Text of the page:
Note that setting boundaries is not about punishments but about forming healthy and sustainable friendships. By clearly articulating your wants and maintaining your own boundaries, you create friends who elevate and support you. 

Recognizing unhealthy friendships

Not all friendships are helpful. While building healthy friendships can enrich your life, there might be friendships that are not worth keeping or are even actively putting you in a difficult position. It’s important to recognize and address these friendships.

The following are a few steps to recognize unhealthy friendships and help you recognize the benefits of having healthy friendships for your mental health.

  • Someone who constantly puts you down or criticizes you. This kind of friend can destroy your self-confidence. A true friend ought to be a person who is always there to support and encourage you, not the one who is pulling you down in the process.
  • Someone who disrespects your boundaries or makes you uncomfortable. Friends should respect your limits. If you say no to something, they should accept it. A friend who puts a lot of pressure on you in activities or situations that make you uncomfortable is not respecting you or your boundaries.
  • A friend who is overly negative or brings drama into your life. Everyone has undergone bad days, but a friend who constantly dwells on negativity can bring you down with them. Similarly, a friend who thrives on gossip or creates unnecessary drama can be emotionally strenuous.
  • Someone manipulative or controlling. This is a serious red flag. Manipulative friends make you feel guilty or use other tactics to get what they want. Dominating friends try to dictate your behavior or govern who you can spend time with. These types of friendships can be emotionally offensive.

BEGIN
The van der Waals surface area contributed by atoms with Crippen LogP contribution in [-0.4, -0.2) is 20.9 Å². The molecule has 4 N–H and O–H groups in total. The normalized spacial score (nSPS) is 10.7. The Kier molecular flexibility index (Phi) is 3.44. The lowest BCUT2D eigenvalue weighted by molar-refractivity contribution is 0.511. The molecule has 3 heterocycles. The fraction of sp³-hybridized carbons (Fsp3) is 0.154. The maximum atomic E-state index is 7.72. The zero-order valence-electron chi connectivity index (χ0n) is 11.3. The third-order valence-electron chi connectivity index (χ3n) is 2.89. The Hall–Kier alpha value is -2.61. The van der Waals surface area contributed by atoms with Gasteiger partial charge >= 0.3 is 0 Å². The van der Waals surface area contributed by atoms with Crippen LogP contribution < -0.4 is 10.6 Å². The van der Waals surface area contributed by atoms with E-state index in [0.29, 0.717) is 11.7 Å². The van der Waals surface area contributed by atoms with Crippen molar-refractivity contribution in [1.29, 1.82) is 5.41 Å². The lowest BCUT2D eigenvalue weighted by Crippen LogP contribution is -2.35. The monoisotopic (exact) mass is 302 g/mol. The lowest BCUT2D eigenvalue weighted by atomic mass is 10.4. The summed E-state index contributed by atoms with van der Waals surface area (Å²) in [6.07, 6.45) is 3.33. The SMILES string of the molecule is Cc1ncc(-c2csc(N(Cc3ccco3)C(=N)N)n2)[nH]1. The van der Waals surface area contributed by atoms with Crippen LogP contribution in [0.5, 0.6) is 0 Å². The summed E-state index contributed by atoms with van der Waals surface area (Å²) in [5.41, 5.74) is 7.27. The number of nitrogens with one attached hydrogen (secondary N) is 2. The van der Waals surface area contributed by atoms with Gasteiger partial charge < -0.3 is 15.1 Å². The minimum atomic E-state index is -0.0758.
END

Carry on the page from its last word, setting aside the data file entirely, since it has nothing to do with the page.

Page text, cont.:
If you notice any behavior in a friendship like the ones mentioned above, you should reevaluate your friendship with them. If you’re sure that they exhibit these behaviors, try to convey how their behavior makes you feel and address it.

In conclusion

Friends are often said to be one of life’s strongest qualities, and many find that true. Friendship is one of life’s most priceless possessions, especially valuable in hard times. Thus, friends who provide empathy, remove pressure, provide support, and share joy are anchors themselves. They are very helpful during such times. 

Please always remember that developing these kinds of strong connections requires a certain effort, but it is always a good investment that provides protection and power when the person needs it.

Strong friendships are not a luxury but a must for your mental health. These connections are a lane for help and support. They are the antidote to loneliness, strengthening self-esteem and increasing optimism.

Consider this as the call to invest in your friendships. Send a message to your family, take care of the friendships that you already have, and be ready to make new ones. Strong bonds are the essence of a healthy and happy life.

If you would like to see more resources on friends, check out the Happiness Science Labs. The lab uses the research of the Institute for Life Management Science to produce courses, certifications, podcasts, videos, and other tools. Visit the Happiness Science Labs today.